[OPE-L:3176] Labor-Time and Money Values Compared

andrew kliman (Andrew_Kliman@msn.com)
Sun, 29 Sep 1996 08:40:57 -0700 (PDT)

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In ope-l 3175, Jerry wrote

"why couldn't TSS and other interpretations develop *two* sets of numerical
illustrations -- one set assuming a constant value of money and one set which
does not? It might then be interesting to compare the results."

Interpretations don't develop illustrations. People do. For instance, I, who
have already fulfilled Jerry's request, piecemeal, in my recent posts. For
everyone's convenience, I have cut and pasted the whole thing below, in one

We are considering, in Duncan's words, "a purely circulating capital, one-good
model in which it requires a(t) units of output in period t-1 to produce 1
unit of output in period t."

To take one extreme example, assume that
1. a(t) = a(t+1) = 0.8, a constant
2. workers' consumption is zero
3. the living labor extracted is period is constant
4. the growth rate of output is 25%
5. $1 = 1 hour of living labor
6. in the initial period, period 0, 4 units of the commodity and 100 units
of living labor are used to produce 5 units of the commodity
7. in the initial period, the input and output prices are equal

The following are the labor-time value magnitudes that the TSS and
simultaneist interpretations derive from these assumptions, except that
assumption 5. is not needed by either. In other words, in both sets of
interpretations, the following labor-time value magnitudes ALWAYS obtain, no
matter what the money/labor-time relation [value of money; monetary expression
of value; monetary expression of labor; labor-time expression of money, etc.]
may be or how it may vary over time.


TSS Interpretation
year C V+S C+V+S
0 400 100 500
1 500 100 600
2 600 100 700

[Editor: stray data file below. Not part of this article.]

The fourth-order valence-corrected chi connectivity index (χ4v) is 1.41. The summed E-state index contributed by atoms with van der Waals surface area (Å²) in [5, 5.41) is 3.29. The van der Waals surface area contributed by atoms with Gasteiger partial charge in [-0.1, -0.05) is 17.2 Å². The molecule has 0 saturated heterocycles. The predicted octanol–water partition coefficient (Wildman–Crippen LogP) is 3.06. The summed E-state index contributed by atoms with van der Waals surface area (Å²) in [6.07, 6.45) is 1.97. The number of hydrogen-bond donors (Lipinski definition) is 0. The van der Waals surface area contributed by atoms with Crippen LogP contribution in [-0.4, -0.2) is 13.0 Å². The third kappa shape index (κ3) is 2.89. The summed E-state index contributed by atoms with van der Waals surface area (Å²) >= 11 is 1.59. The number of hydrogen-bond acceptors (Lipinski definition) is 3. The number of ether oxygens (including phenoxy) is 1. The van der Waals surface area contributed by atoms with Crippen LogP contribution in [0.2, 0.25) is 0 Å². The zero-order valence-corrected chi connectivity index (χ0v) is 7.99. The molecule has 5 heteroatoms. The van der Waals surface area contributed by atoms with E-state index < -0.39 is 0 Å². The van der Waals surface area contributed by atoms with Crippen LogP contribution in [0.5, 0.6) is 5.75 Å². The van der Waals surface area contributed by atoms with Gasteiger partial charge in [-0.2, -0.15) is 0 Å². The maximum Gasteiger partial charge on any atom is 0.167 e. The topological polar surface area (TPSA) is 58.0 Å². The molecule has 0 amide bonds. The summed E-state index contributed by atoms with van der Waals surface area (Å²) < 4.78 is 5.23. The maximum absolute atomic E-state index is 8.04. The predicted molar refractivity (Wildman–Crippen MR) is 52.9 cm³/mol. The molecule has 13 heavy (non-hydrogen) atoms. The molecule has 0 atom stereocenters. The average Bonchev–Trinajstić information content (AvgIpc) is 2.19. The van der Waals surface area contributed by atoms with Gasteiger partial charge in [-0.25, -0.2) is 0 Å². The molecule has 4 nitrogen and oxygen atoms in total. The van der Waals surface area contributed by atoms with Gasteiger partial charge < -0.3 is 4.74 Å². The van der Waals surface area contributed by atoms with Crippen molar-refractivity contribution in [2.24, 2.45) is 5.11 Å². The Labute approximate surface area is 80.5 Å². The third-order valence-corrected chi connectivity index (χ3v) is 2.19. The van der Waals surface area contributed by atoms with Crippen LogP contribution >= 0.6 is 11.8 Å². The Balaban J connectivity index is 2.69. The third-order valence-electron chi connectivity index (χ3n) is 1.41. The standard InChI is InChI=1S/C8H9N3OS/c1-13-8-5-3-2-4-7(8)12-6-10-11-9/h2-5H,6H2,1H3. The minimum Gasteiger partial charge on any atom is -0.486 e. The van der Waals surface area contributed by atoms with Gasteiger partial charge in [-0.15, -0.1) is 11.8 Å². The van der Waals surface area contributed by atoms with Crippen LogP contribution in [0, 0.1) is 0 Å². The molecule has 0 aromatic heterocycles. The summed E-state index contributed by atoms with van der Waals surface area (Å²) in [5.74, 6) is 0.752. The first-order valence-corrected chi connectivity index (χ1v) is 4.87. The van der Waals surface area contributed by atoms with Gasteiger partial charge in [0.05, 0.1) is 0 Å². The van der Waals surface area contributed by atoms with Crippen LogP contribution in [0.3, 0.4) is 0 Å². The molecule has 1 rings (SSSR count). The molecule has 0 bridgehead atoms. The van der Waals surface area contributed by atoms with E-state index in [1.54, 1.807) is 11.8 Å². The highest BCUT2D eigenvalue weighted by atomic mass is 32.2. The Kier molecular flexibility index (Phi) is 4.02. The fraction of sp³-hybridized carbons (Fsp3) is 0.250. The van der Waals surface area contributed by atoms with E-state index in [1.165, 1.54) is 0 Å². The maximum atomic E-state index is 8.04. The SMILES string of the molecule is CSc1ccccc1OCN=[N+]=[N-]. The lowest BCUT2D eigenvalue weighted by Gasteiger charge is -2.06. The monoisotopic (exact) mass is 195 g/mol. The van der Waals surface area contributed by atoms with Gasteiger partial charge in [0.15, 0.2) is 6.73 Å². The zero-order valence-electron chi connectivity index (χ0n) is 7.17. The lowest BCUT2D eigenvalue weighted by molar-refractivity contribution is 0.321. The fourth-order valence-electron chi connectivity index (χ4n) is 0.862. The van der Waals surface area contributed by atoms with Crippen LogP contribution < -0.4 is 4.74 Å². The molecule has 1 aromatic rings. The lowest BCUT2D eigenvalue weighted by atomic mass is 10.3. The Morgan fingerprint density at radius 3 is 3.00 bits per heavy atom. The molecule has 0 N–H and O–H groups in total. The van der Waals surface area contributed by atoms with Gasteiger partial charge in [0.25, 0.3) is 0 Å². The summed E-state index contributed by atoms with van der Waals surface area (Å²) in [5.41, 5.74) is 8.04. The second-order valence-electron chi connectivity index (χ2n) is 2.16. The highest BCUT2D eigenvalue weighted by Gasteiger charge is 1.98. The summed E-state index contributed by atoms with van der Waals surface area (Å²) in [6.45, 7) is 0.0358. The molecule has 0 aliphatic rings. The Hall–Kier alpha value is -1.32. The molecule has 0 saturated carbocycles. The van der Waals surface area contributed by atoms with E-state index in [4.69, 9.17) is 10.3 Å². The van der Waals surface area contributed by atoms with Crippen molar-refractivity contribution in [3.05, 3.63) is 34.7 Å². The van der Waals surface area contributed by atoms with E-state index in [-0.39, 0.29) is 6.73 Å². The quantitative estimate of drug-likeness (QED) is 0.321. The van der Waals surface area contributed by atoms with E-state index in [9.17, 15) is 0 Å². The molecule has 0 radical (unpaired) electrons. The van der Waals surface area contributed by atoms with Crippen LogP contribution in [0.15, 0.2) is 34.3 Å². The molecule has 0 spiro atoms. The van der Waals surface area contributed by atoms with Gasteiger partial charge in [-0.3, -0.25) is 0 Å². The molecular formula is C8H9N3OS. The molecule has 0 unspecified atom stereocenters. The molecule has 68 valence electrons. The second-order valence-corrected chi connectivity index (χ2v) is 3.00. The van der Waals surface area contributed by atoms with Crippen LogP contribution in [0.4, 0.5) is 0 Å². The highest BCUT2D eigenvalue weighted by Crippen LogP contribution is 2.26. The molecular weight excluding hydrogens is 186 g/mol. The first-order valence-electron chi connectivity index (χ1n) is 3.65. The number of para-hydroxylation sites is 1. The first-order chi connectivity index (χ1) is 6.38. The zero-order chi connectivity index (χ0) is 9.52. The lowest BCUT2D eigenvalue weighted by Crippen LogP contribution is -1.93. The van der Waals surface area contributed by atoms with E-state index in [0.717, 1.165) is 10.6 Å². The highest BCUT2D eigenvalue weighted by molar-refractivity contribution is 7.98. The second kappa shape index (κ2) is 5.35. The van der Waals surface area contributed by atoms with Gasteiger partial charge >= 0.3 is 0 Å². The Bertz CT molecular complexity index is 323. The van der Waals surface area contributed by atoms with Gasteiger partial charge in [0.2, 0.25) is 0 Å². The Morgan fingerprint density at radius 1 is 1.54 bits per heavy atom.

3 700 100 800

All Interpretations Except TSS
year C V+S C+V+S
0 400 100 500
1 400 100 500
2 400 100 500
3 400 100 500

Due to assumption 2., these figures imply that the simultaneist or "commodity
numeraire" profit rate equals 25%, throughout all time, when measured as a
ratio of labor-time magnitudes. The temporalist rate starts at 25% and
monotonically falls, approaching zero at time goes on.

Given assumption 5., these figures, in both sets of interpretations, are also
the value magnitudes in money terms. Hence, the rates of profit, measured as
ratios of money magnitudes, will be the same as the labor-time profit rates.

Now drop assumption 5., and assume instead that one unit of the commodity
always has the money price of $100. The first 4 years of the TSS table are
given below. The top rows are the labor-time values. The middle rows are
the money values of output (C+V+S) and constant capital (c) , and money-value
"added" by living labor, found by subtracting the money-value of constant
capital from the money-value of output. The bottom rows are the derived
money/labor-time relations (monetary expressions of value).


year C V+S C+V+S
0 400 hrs. 100 hrs. 500 hrs.
$400 $100 $500
$1/hr. $1/hr.

1 500 hrs. 100 hrs. 600 hrs.
$500 $125 $625
$1/hr. $1.0417/hr.

2 600 hrs. 100 hrs. 700 hrs.
$625 $156.25 $781.25
$1.0417/hr. $1.1161/hr.

3 700 hrs. 100 hrs. 800 hrs.
$781.25 $195.31 $976.56
$1.1161/hr. $1.2207/hr.

The nominal (money) profit rate would be a constant 25%, given v = 0. The
labor-time profit rates are as I reported before. If one uses the monetary
of value to deflate the money-value figures, of course, one arrives back at
the labor-time profit rates.

Andrew Kliman